A “best cookbook of the year” roundup is nothing without a great burger book, just like we as food enthusiasts are nothing without great burgers. The award-winning dream team of Boston chef and burger blogger Richard Chudy and partner chef Samuel Monsour unleashed American Burger Revival: Brazen Recipes to Electrify a Timeless Classic on a hungry, eager audience this year. Earnest in its goal of serving the country a better burger and wildly inventive in its manners of doing so (you need custom burger blends in your culinary life), this is a book for everyone who’s ever lovingly transferred a juicy patty to a bun and marveled in the blank canvas that is a slightly charred, perfectly fatty, medium-rare burger waiting to receive its toppings. Break down their favorite beasts, like the instantly superior McMayor, add all kinds of wondrous accoutrements to your repertoire, from the tart and pickled to the cheesy, melty, fried and cheesy-fried (ever had panko-crusted burrata on your burger?) and let these two dedicated grillmasters take you along for the ride of a lifetime.
All hail the world’s first comfort food! Think about it: It totally is. Using every tiny bit of an animal is an age-old practice developed to keep us alive and well, and the trend is back, led by New York’s East Village chef Marco Canora, hotter than ever. You know a good solid chicken soup will bring you back to life during a cold, but do you know why? Explore the mighty power of collagen, marrow and all the good stuff left behind after the meat’s gone and find yourself naturally hydrated and hungry less often by sipping on this golden elixir instead of caffeinated beverages. Best of all: The stuff tastes incredible, done properly, and Canora is here to make sure you do it right. No fancy food porn or tales of foraging wild fiddleheads here, friends, just straight, savory knowledge. Grab the biggest pot you can find, make great friends with your butcher (in case you hadn’t noticed, you can’t exactly buy 10 pounds of quality beef bones at the supermarket) and prepare to fill your home with the kind of perfume everyone can enjoy.
England is not famous for its vegetable preparation. Cabbage is mashed willy-nilly with potatoes, peas are boiled into oblivion (and then mashed) and carrots show up briefly in buttery, creamy chicken filling covered in buttery pastry. Actually, that carrot thing sounds pretty good. But sod the chicken (which is British-speak for “kindly leave that chicken behind”), because London vegetarian hot spot Mildreds — no apostrophe necessary — is serving up all the colors of the rainbow in crisp, savory, hearty ways that make the buttered parsnips of yore look like, well, buttered parsnips. The chefs spin plays on English classics like the aforementioned potato and cabbage mash known as bubble and squeak by creating croquettes stuffed with cheesy, piquant Welsh rarebit filling. Beloved bar snack Scotch eggs lose their sausage layer and gain a coating of leek- and caper-infused mashed potato before hitting the deep fryer. Smart, inventive substitutions and an extensive knowledge of vegetable cookery make for a beautiful volume that screams “redemption!” in a posh accent.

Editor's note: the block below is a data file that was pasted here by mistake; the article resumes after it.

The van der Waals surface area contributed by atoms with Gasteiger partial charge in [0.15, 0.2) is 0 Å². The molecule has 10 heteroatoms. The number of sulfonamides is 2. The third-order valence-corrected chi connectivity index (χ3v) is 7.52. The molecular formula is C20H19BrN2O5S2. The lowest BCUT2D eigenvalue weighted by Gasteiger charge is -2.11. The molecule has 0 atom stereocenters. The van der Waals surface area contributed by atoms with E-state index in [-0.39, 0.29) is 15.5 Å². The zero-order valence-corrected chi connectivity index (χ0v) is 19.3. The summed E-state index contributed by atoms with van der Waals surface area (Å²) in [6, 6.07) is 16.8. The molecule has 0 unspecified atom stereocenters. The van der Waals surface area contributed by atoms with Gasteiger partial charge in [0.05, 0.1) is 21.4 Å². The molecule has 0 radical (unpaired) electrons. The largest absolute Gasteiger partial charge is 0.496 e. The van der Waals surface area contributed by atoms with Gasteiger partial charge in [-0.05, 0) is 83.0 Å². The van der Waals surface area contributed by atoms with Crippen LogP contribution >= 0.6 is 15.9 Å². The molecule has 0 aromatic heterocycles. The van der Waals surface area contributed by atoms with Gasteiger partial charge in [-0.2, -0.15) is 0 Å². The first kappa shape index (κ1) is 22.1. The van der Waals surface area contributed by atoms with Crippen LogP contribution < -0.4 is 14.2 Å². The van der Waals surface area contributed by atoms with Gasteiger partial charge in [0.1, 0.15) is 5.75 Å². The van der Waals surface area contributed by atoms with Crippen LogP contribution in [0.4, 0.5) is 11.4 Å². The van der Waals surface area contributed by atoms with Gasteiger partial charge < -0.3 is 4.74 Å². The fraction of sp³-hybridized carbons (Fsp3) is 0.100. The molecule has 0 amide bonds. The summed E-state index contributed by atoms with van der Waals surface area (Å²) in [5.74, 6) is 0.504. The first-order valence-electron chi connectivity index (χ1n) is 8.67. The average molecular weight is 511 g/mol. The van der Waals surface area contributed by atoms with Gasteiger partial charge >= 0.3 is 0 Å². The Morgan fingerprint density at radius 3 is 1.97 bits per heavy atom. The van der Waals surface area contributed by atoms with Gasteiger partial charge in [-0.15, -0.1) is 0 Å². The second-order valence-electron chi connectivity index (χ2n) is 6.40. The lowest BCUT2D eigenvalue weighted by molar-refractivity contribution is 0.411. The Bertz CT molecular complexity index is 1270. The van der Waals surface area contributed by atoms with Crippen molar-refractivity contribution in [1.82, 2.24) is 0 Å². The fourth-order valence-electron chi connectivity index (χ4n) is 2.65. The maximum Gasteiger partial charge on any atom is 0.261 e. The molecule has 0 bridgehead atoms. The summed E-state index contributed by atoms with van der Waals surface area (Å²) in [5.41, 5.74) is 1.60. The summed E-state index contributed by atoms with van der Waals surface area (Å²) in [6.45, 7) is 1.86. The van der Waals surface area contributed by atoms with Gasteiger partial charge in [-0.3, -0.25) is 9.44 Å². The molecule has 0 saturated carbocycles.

Go beyond the braise with Alex Stupak’s Tacos: Recipes and Provocations, featuring recipes from his NYC taqueria, Empellón. While there is no shortage of standby recipes like al pastor and skirt steak, the volume of knowledge and creativity contained within this book doesn’t really do your propensity for Baja fish much justice. First off, if you’re looking for a great fish taco, try one starring salmon roe or sea urchin. Second, if you’re making your own tortillas, consider infusing them with the likes of saffron, rye flour or just straight-up chorizo. There’s a whole chapter dedicated to elevating the humble tortilla into something worthy of sea urchin salsa (don’t worry, there are essential recipes for less “out there” salsas, too). And finally, if a taco is the bastard child of one totally unrelated dish and another, declare it loud and proud (see recipe below, as well as the “provocations” chapter dividers). Beautifully photographed by Food Republic friend Evan Sung and cowritten with food writer Jordana Rothman, this is one cookbook to quell those Mexican food cravings while inciting feelings of delicious confusion and perpetual hunger. Are breakfast tacos included, you ask? Por supesto! Ever had a deviled-egg taco? By the time you get to the back of the book where this invention lies, you’ll be raring to go.